The Beach Rotana is a large hotel in Abu Dhabi, United Arab Emirates. The hotel is one of the oldest hotels in Abu Dhabi, it a member of The Leading Hotels of the World and part of Rotana Hotels. It is a hotel complex made up of two wings in Al Zahiyah; the Beach Wing which stands with seven floors includes 286 rooms and suites whilst the Tower wing is 20 floors high and includes 128 rooms and suites. The Beach wing was opened in 1993 and the Tower wing in 2002; the hotel was established as the Beach Hotel by Nasser Al Nowais and Selim El Zyr, with backing by the hotel owner, Sheikh Suroor bin Mohammed. The hotel houses ten restaurants and bars, Zen the spa at Rotana and the Beach Club with a 120-metre beach, two swimming pools, a gymnasium; the Beach Rotana is directly linked by an internal entrance. Opposite on Al Maryah Island is the Cleveland Clinic Abu Dhabi hospital building, dominating the view. Companies involved in constructionHotel Tower and Beach Club: Consult Limited / Arabian Construction Company / Ghazi Awad/MAPCO Beach Wing: Arabian Construction Company / Al Zubair Hotel website Beach Rotana on Facebook
The European Communities Act 2001 was an Act of the Parliament of the United Kingdom. It was given Royal Assent and became law on 4 December 2001, but was repealed on 19 February 2008 by the European Communities Act 2008; the legislation was introduced to the House of Commons as the European Communities Bill by the Chancellor of the Exchequer, Gordon Brown, on 21 June 2001. The Bill was read for the third time in the House of Commons on 18 October 2001 and passed to the House of Lords without a need for a vote, it was given Royal Assent and became law on 4 December 2001. The Act passed into UK law the decisions on the European Union budget taken at the Council of Ministers meeting of 29 September 2000, it did this by amending the introductory paragraph of the European Communities Act 1972 to include reference to the 29 September 2000 decision. The Act superseded and repealed the European Communities Act 1995, but was in turn repealed by the European Communities Act 2008. List of Acts of the Parliament of the United Kingdom relating to the European Communities / European Union theyworkforyou.com - Hansard records of Parliamentary debate relating to the Act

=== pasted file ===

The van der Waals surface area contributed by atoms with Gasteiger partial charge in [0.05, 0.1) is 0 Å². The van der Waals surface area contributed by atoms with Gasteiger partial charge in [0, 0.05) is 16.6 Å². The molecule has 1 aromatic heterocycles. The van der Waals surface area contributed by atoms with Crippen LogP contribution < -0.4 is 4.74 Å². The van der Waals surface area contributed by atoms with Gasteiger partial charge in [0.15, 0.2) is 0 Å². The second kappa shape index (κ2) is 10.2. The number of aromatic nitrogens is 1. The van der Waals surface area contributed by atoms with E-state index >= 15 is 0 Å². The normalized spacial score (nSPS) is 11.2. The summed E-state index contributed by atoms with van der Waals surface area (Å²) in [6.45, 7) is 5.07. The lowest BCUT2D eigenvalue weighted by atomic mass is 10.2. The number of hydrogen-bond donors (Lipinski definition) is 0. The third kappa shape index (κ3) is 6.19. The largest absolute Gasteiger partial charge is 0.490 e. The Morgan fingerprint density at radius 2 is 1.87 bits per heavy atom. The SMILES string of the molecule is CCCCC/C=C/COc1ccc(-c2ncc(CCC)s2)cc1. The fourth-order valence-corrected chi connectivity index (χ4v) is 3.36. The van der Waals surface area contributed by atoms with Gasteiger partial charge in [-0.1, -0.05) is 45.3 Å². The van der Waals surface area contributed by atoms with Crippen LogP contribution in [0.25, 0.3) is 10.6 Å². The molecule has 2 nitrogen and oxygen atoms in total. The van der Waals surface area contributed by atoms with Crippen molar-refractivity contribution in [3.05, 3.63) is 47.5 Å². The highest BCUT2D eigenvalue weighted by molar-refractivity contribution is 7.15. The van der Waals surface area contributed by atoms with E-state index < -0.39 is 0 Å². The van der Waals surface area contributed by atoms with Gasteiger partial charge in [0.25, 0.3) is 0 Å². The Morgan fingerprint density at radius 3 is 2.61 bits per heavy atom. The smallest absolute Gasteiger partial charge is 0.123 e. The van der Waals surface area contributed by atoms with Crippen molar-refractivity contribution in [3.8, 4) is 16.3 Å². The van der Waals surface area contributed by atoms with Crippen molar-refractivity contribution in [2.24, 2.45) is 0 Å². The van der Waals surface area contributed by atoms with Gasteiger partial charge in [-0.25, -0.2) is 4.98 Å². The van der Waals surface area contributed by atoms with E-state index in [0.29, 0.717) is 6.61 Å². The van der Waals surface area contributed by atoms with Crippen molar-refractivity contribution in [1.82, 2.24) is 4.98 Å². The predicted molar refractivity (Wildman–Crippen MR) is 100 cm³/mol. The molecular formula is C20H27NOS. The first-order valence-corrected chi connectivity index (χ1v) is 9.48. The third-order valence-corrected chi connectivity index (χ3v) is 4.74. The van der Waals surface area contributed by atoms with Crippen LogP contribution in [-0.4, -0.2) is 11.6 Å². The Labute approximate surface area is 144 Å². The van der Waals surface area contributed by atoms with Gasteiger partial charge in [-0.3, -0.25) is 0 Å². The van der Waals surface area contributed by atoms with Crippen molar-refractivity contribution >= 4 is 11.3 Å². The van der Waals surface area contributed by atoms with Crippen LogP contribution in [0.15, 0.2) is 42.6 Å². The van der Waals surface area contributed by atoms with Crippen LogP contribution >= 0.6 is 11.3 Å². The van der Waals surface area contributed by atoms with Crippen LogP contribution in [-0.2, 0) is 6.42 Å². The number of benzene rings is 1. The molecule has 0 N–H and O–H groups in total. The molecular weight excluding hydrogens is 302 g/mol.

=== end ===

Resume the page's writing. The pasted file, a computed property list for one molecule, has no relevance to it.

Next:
The Imperial and US customary measurement systems are both derived from an earlier English system of measurement which in turn can be traced back to Ancient Roman units of measurement, Carolingian and Saxon units of measure. The US Customary system of units was developed and used in the United States after the American Revolution, based on a subset of the English units used in the Thirteen Colonies; the Imperial system of units was developed and used in the United Kingdom and its empire beginning in 1826. US Customary units are the predominant system of units in the United States and the metric system has, to varying degrees, replaced the imperial system in the countries that used it. Most of the units of measure have been adapted in another since the Norman Conquest; the units of linear measure have changed the least – the yard and the chain were measures derived in England. The foot used by craftsman supplanted the longer foot used in agriculture; the agricultural foot was reduced to 10⁄11 of its former size, causing the rod, pole or perch to become 16 1⁄2 agricultural feet.